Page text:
A team of engineering physics and biomedical engineering students led by doctoral student John Robertson from Tulane University has made it into the finals of NASA’s BIG Idea Challenge, a competition that seeks ways to assemble spacecraft in space.
Jordan Adams is no stranger to adventure. Adams, a doctoral student in the School of Science and Engineering at Tulane, has worked in the mountains of Appalachia, the forests of Arizona and the peninsulas of Hawaii. She’s also worked right here in Louisiana, studying the hydrology of our very own Lake Pontchartrain.
The Graduate Recognition and Hooding Ceremony was held on Friday May 13 in McAllister Auditorium. Recipients of graduate degrees from the School of Science and Engineering [August 2015, December 2015, and May 2016] comprised 50 Doctors of Philosophy and 88 Masters of Science degrees.
If there was ever any doubt that unusual career paths can lead to success, Amy Goodson, the newest National Science Foundation Graduate Research Fellow in the School of Science and Engineering at Tulane has laid that notion to rest. “I’m not your traditional grad student,” says Goodson, 30, a native of Denver and a first-year Ph.D. student in Chemical and Biomolecular Engineering. “I didn’t fit into the standard box.”
Tulane University doctoral student Nicholas Pashos is continuing to gather recognition and funding for his BioAesthetics company, which won the $25,000 Women’s Health and Wellness Prize, and then first place in a challenge round for $1,000, at the Rice Business Plan Competition in Houston.
The School of Science and Engineering Poster session featured 70+ posters by graduate students, undergraduate students, and post-doctoral fellows. Graduate student finalists who presented their work to a judging panel included Chase Anderson from Cell and Molecular Biology, Maggie MacPherson from Ecology and Evolutionary Biology, Shukai Yu from Physics, Damek Homiack from Neuroscience, Caroline Tipler from Psychology, and Jacobs Jordan from Chemistry; these students earned honorable mentions in the poster competition.
Baraka Lwoya from Chemical and Biomolecular Engineering took home first prize for his work entitled " Characterizing the nanoscale properties of star and cyclic block copolymers in thin film ."
The previous week, at Health Sciences Research Days, SSE undergraduate Alix Youngblood and doctoral students Angela Crist, Katie Black, and Annie Bowles received awards in the poster competition.
For many graduate students, securing a fellowship means more than just financing their education and facilitating research time. Increasingly, a key part of an early researcher’s career, a fellowship also opens the doors to mentorships, travel, and new avenues for dissemination of research.
The 3-Minute Thesis Competition are held in over 200 universities across more than 18 countries worldwide. The competition requires PhD students to communicate the importance and gist of their doctoral theses to a lay audience: in 3 minutes. Nine Tulane graduate students competed for a cash prize (and advancement to regional competition) as well as a People’s Choice Award. Kate Elfer (center) from Biomedical Engineering won the People’s Choice Award.
The Graduate Recognition and Hooding Ceremony was held on Friday May 15 in McAllister Auditorium. Recipients of graduate degrees from the School of Science and Engineering [August 2014, December 2014, and May 2015] comprised 45 Doctors of Philosophy and 128 Masters of Science degrees.
The School of Science and Engineering Poster session featured 80+ posters by graduate students, undergraduate students, and post-doctoral fellows. Graduate student finalists who presented their work to a judging panel included Carl Swanson from Earth and Environmental Sciences, Sijun Luo from Physics, Amanda Pahng from Neuroscience, Stef Simon and Aaron Moss from Psychology, and Jason Ryans from Biomedical Engineering; these students earned honorable mentions in the poster competition.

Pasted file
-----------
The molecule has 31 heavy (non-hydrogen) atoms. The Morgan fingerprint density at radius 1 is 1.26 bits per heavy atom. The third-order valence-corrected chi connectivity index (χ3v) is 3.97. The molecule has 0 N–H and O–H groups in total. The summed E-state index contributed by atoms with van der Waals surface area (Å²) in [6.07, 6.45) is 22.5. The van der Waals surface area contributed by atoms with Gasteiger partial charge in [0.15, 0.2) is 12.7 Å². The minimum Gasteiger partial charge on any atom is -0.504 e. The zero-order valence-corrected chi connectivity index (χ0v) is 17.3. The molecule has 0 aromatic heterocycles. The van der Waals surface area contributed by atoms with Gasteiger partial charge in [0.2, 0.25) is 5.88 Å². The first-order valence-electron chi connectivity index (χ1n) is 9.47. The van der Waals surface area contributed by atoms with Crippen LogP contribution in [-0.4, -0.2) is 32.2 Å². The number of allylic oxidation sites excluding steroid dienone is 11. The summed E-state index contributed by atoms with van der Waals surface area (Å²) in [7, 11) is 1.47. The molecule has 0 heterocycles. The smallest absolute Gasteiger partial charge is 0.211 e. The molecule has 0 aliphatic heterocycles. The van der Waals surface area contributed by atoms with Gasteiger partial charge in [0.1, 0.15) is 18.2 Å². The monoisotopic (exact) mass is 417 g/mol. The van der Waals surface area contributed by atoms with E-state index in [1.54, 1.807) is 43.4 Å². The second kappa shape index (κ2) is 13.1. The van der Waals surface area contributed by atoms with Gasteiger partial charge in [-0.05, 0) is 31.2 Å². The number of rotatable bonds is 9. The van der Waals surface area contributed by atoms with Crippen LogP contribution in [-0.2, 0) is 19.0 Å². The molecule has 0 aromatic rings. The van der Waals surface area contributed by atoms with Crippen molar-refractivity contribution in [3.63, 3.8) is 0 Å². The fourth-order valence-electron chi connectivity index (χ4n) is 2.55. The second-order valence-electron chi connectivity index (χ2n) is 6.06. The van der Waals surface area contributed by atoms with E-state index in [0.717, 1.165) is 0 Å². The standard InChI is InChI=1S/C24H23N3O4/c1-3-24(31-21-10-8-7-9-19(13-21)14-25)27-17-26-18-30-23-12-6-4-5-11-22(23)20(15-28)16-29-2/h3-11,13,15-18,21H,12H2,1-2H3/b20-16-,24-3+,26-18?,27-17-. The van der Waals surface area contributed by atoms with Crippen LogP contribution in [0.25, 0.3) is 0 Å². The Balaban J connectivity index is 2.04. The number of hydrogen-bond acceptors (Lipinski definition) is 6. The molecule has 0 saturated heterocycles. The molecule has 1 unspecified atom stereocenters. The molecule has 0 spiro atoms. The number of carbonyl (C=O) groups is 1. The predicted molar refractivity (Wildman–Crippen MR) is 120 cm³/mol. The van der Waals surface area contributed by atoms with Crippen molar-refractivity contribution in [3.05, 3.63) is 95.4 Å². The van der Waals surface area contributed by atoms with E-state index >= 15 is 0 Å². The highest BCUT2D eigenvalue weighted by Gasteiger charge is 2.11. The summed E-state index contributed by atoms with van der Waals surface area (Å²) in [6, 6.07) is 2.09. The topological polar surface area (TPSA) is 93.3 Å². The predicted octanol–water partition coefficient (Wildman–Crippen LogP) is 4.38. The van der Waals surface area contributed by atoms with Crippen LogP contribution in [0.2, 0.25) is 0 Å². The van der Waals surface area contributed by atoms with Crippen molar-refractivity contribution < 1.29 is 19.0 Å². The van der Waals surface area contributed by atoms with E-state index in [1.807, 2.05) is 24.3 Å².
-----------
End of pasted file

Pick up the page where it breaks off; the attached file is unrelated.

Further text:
Olasehinde Owoseni from Chemical and Biomolecular Engineering took home first prize for his work entitled "Halloysite Clay Nanotubes as Interfacially-active Vehicles for Surfactant Delivery in Oil Spill Remediation".
Two doctoral students in the Department of Ecology and Evolutionary Biology secured competitive extramural fellowships to support their work.
Liz Kimbrough secured a graduate research fellowship from the National Science Foundation. She is exploring the fungal and bacteria symbionts of tree species in the southeastern U.S. and in a tropical forest in Panama. Liz is a Ph.D. student in the lab of Dr. Sunshine Van Bael.
Zoë Diaz-Martin was awarded a National Science Foundation Graduate Research Fellowship to investigate the relationship between seed dispersal distance, seed density, and sources of mortality in relation to seed survival. Her research located in northwestern Ecuador in the Chocó forest, a biodiversity hotspot. Zoë is currently working with Dr. Jordan Karubian.
Caroline Tipler, a graduate student in social psychology, has been awarded a Graduate Fellowship from the Center for Ethics and Public Affairs at the Murphy Institute. Caroline’s interests focus on stereotyping and social cognition. The Fellowship will support Caroline’s dissertation research under the mentorship of her advisor, Dr. Janet Ruscher.
At Tulane's 2014 Health Sciences Research Days, The Dean of the School of Science and Engineering Award for Excellence in Research and Presentation by a Graduate Student was awarded to Mark Nilges from Neuroscience for his work entitled Novel endomorphin analog analgesics for the treatment of opiate addiction. The Award for Research in Aging went to Neuroscience graduate student Rebecca Voglewede for her work entitled Denditic spine dynamics within the mouse primary somatosensory cortical barrel field following sensory manipulation.
Abstracts from HSRD can be found here.
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